In London, it's slightly different. There's less a hundred percent writers. But typically where a large line on an airline or even a major products account would be 10 to 15, it's again not uncommon to feed 25, 30, 50% lines. And so, yeah, the scramble for business is, is more intense there.

I think we have seen even on the segment that we've engaged in, which is the sort of more the risk managed offshore helicopter business, which we view as quite similar to an airline operation and it's modern equipment – two pilots effectively flying from A to B. We're not really involved in the, in the broader general aviation segment, but we do see significant pressures on the rates there. 

We're not seeing it on the manufacturer side yet. That seems to be holding up and still relatively stable. And again, you know, that's a very long tailed class for us. That's, that's the longest tail we have within, within aviation. And therefore I think the capacity there is more restricted than it might be in the general aviation sector. So we're seeing a lot more stability there in terms of pricing. And, and again, the limits that the manufacturers buy are equivalent to what the airlines buy, for the obvious reasons.

[00:17:11] TEC: And 'cause you, you mentioned a few of the big shocks to the system. 737 Max is obviously a big thing. And initially this was, it was Lion Air and Ethiopian those are the two airlines that had the problems with it. And this is, this is a, a kind of, again, of quirk of the, the aviation industry that you'll first get the claim on the airline and, and sometimes that's where it stays, but actually quite often then it moves into the aerospace side. Right. So 737 max issues are, are aerospace issues, not airline issues. The, the it's not necessarily a fault of the airline that does that. So is that also the sort of long nature of the claims? Because obviously you see the immediacy in the airline itself when unfortunately plane goes down, but then it takes many, many years for it to sort of filter back into it, into where the aerospace, where probably it should actually be.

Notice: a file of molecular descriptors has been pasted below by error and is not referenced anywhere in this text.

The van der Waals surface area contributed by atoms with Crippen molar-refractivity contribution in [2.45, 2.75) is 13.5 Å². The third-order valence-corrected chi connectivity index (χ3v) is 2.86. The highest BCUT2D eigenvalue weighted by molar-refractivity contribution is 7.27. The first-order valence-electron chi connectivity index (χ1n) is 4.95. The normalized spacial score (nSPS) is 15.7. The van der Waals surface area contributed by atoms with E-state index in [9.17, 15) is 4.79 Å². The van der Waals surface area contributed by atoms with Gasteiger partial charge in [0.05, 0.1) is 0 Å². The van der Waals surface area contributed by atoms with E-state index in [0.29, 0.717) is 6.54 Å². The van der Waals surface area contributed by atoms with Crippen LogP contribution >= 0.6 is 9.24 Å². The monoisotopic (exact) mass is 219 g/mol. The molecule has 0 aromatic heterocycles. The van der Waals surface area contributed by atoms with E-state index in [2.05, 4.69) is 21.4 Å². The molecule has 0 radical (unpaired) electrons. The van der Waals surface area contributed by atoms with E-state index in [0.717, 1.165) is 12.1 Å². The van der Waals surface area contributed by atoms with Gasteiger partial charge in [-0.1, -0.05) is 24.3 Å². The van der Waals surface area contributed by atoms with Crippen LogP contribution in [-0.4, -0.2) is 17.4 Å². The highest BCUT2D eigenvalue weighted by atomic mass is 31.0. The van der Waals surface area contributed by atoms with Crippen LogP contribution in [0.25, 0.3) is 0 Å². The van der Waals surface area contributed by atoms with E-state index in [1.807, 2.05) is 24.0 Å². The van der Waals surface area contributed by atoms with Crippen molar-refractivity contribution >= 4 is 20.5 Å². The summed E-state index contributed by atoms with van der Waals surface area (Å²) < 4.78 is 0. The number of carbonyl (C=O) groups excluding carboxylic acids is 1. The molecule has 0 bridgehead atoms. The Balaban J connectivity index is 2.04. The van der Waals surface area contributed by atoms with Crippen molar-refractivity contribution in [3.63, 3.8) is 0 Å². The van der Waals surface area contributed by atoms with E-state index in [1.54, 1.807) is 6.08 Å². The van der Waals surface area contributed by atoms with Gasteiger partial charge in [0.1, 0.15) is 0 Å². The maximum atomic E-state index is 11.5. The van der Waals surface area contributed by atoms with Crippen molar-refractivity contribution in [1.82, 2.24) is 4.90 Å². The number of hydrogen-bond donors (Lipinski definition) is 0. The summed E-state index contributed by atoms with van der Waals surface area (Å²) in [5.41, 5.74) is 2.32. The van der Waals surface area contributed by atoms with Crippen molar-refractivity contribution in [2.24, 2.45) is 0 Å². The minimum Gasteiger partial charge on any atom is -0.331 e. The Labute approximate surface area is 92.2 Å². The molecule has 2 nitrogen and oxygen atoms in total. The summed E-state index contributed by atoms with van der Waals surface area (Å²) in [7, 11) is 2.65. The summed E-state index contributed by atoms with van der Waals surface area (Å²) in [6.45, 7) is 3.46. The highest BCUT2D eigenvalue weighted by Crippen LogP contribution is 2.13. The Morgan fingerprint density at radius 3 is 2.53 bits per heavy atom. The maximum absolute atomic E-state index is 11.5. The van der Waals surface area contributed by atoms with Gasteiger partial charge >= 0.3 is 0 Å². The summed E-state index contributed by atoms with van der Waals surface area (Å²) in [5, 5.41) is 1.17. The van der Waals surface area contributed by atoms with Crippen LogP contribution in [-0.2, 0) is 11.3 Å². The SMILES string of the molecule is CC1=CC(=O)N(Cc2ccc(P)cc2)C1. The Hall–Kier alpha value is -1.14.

[00:17:58] Mike Hansen: Yeah, I mean every, every incident is different. Obviously leaving aside the Max issues, 'cause obviously there's still litigation ongoing on that. But when we think about in, certainly when we think about a large loss, so a major fatalities, the large aircraft and what that cost of that loss could be in the round. It's rare in history that only one party has been responsible or held responsible when the claim is eventually settled. So you're right. Initially it would very much be the, the aircraft operator's policy, would pay first the physical damage to the aircraft and then they would have the immediate responsibility to work with the passenger's descendants.